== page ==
Financial readiness is military readiness. A servicemember who is focused on repaying a predatory loan is not focused on her mission. And a servicemember who loses his security clearance as a result of a default or other credit issue may not be able to serve at all. Protecting American servicemembers and their families is a core part of the Consumer Financial Protection Bureau’s mission, and it is work that we take very seriously. That is why, this week, the Bureau partnered with the Department of Defense and the Department of Justice to ensure that military families enjoy the full protections of federal law.
On Thursday, we filed a friend-of-the-court brief in Davidson v. United Auto Credit Corp., a case in which a servicemember sued the auto lender that financed his purchase of a used car for violating the Military Lending Act (MLA). The servicemember alleged that the auto lender forced him to waive important legal rights as a condition of accepting the loan and required him to agree to mandatory arbitration should any dispute arise related to the loan. He also alleged that the lender failed to accurately communicate his repayment obligations including by failing to disclose the correct annual percentage rate that he would be required to pay. The lender argues that the loan is not required to comply with the protections afforded by the MLA and that is the issue now before the U.S. Court of Appeals for the Fourth Circuit.
The Military Lending Act affords significant consumer protections to American servicemembers and their families when they procure certain consumer credit products. Its goal is to protect military families from predatory lending. Predatory loan practices and unsafe credit products are frequently targeted at American servicemembers. Congress passed the MLA in light of a recognition that predatory lending undermines military readiness and harms the morale of the troops and their families.
The MLA protects American servicemembers in a variety of ways when they take out a consumer loan. For example, it makes it illegal to require a servicemember to waive their legal rights as condition of the loan or to require arbitration of any dispute that relates to the loan. It also requires the lender to disclose an interest rate that accounts for all the fees and charges incurred as part of the loan and requires the lender to make other helpful disclosures, including by providing a clear description the servicemember’s payment obligations under the loan. You can learn more about the protections the MLA provides here.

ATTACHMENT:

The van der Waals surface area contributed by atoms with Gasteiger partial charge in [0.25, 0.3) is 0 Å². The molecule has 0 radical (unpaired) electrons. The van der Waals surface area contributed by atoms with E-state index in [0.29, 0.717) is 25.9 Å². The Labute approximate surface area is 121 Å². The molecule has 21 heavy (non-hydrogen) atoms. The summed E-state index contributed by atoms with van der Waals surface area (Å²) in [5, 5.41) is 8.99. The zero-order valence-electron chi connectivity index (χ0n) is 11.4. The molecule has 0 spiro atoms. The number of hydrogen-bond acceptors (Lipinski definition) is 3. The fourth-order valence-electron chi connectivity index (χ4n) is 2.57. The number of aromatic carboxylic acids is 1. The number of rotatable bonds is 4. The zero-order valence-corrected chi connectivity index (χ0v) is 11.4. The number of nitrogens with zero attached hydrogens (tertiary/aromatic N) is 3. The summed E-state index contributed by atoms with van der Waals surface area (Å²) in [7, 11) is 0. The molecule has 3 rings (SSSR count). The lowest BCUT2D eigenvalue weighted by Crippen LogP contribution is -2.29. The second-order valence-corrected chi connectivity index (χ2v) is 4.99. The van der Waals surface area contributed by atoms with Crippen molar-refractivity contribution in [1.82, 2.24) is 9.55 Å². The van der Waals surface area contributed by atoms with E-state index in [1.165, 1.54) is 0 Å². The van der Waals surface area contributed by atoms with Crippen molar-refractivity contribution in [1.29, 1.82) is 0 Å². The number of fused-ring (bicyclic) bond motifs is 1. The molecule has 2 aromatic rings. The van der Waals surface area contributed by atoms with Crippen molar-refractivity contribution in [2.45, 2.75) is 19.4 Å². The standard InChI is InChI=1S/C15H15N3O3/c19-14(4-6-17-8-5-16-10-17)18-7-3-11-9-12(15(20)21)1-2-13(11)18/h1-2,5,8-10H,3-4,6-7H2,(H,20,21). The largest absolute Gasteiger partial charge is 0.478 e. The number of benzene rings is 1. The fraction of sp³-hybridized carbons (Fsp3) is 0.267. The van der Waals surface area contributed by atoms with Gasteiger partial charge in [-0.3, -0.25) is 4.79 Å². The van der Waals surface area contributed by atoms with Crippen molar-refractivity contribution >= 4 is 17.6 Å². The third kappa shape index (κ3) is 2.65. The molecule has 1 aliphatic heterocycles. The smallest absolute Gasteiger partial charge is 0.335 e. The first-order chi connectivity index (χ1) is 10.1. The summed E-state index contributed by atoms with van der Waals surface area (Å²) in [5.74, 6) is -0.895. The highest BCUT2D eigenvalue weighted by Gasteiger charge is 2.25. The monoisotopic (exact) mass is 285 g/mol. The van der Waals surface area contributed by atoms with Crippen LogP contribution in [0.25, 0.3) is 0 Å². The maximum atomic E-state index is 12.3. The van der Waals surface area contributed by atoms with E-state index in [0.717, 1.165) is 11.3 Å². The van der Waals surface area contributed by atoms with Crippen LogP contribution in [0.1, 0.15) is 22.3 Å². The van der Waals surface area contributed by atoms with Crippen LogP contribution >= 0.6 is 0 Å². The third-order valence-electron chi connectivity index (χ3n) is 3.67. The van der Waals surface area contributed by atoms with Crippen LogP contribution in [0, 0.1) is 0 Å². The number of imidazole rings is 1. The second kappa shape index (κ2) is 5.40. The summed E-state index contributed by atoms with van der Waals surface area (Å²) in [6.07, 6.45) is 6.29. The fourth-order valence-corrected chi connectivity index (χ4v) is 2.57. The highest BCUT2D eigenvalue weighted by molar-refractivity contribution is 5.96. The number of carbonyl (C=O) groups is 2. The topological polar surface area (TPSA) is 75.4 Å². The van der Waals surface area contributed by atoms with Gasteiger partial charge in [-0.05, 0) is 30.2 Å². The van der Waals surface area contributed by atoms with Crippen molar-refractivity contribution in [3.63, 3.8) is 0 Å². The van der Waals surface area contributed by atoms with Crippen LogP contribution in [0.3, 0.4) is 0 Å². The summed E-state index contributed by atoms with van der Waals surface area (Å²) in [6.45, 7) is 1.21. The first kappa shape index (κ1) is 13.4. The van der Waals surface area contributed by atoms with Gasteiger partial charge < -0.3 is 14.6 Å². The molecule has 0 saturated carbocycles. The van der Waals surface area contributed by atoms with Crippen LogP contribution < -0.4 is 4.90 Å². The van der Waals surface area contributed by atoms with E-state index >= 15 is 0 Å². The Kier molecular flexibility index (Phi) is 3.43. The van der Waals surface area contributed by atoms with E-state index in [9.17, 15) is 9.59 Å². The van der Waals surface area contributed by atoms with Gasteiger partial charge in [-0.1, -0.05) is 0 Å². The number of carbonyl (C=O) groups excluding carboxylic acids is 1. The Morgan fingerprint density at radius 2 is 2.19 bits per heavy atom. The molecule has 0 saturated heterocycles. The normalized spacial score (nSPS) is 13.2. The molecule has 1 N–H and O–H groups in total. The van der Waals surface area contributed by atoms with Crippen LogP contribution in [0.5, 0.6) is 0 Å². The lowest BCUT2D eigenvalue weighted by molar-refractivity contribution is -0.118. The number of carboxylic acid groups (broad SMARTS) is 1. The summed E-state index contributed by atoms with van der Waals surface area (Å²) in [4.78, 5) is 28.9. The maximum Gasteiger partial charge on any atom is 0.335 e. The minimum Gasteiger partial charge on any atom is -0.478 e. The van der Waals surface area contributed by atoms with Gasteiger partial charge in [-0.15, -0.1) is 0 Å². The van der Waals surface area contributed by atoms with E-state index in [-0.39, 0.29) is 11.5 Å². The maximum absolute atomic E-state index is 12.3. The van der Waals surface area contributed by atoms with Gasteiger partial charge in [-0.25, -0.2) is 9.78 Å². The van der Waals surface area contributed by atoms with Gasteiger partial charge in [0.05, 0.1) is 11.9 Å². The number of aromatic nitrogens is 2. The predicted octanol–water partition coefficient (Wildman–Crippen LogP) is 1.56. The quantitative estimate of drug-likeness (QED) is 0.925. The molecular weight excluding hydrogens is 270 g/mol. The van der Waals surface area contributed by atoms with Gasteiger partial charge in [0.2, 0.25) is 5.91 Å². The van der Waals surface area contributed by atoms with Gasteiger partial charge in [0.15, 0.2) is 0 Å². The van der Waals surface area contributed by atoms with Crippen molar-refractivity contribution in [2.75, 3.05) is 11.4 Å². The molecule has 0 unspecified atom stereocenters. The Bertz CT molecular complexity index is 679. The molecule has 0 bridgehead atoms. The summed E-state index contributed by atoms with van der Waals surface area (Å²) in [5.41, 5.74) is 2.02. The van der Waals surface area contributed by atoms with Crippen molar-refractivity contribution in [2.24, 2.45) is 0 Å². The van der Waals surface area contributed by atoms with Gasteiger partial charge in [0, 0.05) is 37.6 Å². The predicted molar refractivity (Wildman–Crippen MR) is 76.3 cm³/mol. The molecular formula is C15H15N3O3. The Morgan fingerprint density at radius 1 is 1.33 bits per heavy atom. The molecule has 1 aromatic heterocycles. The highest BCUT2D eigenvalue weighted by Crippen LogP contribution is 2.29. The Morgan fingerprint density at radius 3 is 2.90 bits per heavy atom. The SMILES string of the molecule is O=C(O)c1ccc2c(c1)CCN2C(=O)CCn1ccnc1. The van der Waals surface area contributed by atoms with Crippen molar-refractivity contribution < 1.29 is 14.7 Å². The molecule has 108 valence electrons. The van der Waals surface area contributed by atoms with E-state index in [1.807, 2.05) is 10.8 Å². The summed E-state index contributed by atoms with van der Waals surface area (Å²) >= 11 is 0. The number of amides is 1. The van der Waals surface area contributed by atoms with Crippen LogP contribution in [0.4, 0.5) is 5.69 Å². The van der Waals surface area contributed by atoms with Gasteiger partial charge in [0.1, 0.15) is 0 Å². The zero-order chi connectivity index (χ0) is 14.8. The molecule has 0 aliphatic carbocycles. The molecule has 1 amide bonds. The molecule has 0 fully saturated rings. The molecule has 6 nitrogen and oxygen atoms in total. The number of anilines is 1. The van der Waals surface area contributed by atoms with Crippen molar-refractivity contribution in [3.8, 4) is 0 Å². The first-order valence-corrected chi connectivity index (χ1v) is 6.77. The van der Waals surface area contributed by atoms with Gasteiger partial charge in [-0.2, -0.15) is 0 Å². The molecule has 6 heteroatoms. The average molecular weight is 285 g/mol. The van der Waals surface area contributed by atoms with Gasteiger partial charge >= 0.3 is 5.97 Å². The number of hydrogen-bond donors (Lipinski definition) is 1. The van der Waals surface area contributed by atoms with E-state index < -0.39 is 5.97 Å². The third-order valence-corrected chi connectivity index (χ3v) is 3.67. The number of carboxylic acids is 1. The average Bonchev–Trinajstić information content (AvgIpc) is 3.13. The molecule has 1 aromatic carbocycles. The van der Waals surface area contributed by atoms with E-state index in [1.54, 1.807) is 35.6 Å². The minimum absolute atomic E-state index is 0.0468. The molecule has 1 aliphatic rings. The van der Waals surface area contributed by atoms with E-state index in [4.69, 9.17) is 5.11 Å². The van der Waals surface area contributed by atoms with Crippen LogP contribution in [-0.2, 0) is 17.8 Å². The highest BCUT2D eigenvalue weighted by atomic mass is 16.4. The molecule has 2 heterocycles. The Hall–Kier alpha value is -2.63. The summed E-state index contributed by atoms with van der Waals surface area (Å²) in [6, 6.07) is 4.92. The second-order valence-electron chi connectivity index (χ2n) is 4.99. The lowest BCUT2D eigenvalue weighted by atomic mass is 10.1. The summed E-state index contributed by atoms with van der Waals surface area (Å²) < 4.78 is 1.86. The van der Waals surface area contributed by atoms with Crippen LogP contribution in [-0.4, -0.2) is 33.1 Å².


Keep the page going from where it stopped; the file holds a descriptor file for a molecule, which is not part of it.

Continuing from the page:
Congress exempted some car loans from the MLA. However, in Davidson, two distinct loans were effectively rolled into one. The first loan was an exempt loan used to purchase a car. The second loan was a non-exempt loan used to purchase Guaranteed Auto Protection (GAP) insurance, a distinct and largely unrelated product.
GAP insurance covers the difference (or gap) between the amount you owe on your auto loan and what your insurance pays if your vehicle is stolen, damaged or totaled. GAP insurance is generally optional, and it does not have to be purchased from the auto lender that is financing the purchase of your vehicle. Depending on your loan and the value of your car, GAP coverage may be of little or no use to you. And lenders sometimes market GAP policies in a manner that is deceptive or misleading. The CFPB has a history of using its enforcement authority to hold lenders accountable who mislead servicemembers about the cost or value of GAP coverage. That is why the Bureau urges servicemembers to shop around before agreeing to purchase GAP insurance or other auto add-on products, to be sure to negotiate a fair and reasonable price, and to be prepared to say no if they are offered a product they do not want or need.
There is no dispute that a loan issued to finance the purchase of GAP insurance alone would be covered by the MLA. There is no reason that a lender should be able to evade the protections afforded by the MLA simply by packaging a loan used to purchase GAP insurance (which is indisputably covered by the MLA) with another loan that is exempt from the MLA.
Put somewhat differently, the loan at issue in this case was a hybrid loan: part of the loan was used for an MLA-exempt purpose (the purchase of the vehicle) but part of the loan was used for a non-exempt purpose (the purchase of GAP coverage). Our brief argues that these sorts of hybrid loans must comply with the MLA and provide servicemembers with all the protections that the MLA guarantees. Our position is consistent with guidance issued in 2016 by the Department of Defense to protect servicemembers, which states clearly that hybrid loans are required to comply with the MLA.
The lender’s position is, in effect, that it can evade the MLA by creatively packaging an otherwise covered loan with an exempt loan. Surely Congress did not intend for the protections it afforded military families through enactment of the MLA to be so easily circumvented. The lender’s reading of the statute allows the narrow exception to swallow the rule and renders the MLA’s important protections hollow. It jeopardizes the financial security, morale, and readiness of American servicemembers. That is why the Bureau joined with the Department of Defense and the Department of Justice in filing this brief urging the court to ensure that the MLA’s protections are given full force in order to protect American servicemembers and their families from predatory lending and unsafe credit products.
The case is Davidson v. United Auto Credit Corp., No. 21-1697 (4th Cir.).